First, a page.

Cosmic backlight shows up giant galaxy cluster
THE SOUTH POLE TELESCOPE has discovered the most massive cluster of galaxies yet seen at a distance of 7 billion light years.
The 10-meter SPT is an extremely sensitive radio telescope, designed to study the cosmic microwave background, the universe’s first light that was emitted when the cosmos was about 370,000 years old.
As the CMB travels towards us, it encounters mostly empty space. But occasionally, it’ll have to pass through a galaxy cluster, and this has the effect of reducing the temperautre of the CMB photons. It’s called the Sunayev-Zeldovich effect, after the scientists who predicted it in the 1970s.
It’s these cool spots in the CMB that the SPT is trying to find–and it did find one that led to the discovery of the massive cluster, which has a mass of 800 trillion suns.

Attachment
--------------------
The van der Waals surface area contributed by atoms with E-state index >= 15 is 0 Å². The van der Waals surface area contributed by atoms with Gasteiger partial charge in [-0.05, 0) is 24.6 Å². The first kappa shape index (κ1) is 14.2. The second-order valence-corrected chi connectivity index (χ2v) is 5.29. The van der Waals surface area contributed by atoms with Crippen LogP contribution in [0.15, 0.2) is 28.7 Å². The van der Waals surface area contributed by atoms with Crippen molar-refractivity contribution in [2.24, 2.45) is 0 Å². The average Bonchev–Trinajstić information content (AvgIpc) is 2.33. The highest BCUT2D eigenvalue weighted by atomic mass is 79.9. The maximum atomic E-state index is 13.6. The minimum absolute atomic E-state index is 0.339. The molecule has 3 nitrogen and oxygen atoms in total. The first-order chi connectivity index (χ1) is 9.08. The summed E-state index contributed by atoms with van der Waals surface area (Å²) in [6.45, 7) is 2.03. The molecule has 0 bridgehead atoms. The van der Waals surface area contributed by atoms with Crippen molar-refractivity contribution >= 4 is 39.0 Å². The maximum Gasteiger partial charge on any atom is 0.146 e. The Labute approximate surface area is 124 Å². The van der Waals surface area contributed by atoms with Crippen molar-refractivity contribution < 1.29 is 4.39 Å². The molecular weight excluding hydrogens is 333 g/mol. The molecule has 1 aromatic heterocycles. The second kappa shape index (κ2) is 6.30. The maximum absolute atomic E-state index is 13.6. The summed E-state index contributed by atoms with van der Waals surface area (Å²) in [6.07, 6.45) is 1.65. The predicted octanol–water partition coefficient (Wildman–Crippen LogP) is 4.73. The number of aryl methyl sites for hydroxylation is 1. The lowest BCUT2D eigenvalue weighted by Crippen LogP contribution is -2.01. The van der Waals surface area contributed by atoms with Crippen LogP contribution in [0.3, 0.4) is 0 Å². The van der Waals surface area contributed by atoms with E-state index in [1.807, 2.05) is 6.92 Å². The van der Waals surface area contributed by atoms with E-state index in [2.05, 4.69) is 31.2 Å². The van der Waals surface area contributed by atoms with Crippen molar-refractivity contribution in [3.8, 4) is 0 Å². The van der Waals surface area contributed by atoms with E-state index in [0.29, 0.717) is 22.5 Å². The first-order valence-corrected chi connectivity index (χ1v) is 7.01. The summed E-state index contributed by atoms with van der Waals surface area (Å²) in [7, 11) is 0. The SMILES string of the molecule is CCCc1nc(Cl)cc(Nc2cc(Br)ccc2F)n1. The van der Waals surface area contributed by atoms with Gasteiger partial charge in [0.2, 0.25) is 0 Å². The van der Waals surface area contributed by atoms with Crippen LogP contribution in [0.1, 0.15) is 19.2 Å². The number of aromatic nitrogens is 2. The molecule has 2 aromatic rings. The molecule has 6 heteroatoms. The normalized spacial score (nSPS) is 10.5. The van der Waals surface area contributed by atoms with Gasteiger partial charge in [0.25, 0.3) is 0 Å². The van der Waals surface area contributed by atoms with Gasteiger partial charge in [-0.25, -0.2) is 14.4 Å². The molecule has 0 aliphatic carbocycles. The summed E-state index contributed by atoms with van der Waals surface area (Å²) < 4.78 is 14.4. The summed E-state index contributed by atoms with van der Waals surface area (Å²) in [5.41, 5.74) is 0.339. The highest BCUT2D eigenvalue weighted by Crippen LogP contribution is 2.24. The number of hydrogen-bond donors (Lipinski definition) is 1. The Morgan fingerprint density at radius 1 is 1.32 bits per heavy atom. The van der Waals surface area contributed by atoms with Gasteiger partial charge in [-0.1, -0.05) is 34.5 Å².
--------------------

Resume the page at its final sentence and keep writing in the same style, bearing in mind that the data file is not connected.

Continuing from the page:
What is amazing is that the cosmic microwave background, which is itself an extremely faint radiation, is now being used a cosmic back-light, shining at us from the early universe, before any large-scale structures had formed. Galaxy clusters show up as shadows–in a manner of speaking–against this back-light, helping us see the universe’s earliest giant structures which would be too faint for optical telescopes.
The above picture was taken when the SPT was still under construction (it doesn’t have the ground shield that will protect it from radiation reflected off the snow and ice). During my visit to the South Pole, I thought this telescope was one of the most beautiful I had seen through all my trips to write The Edge of Physics.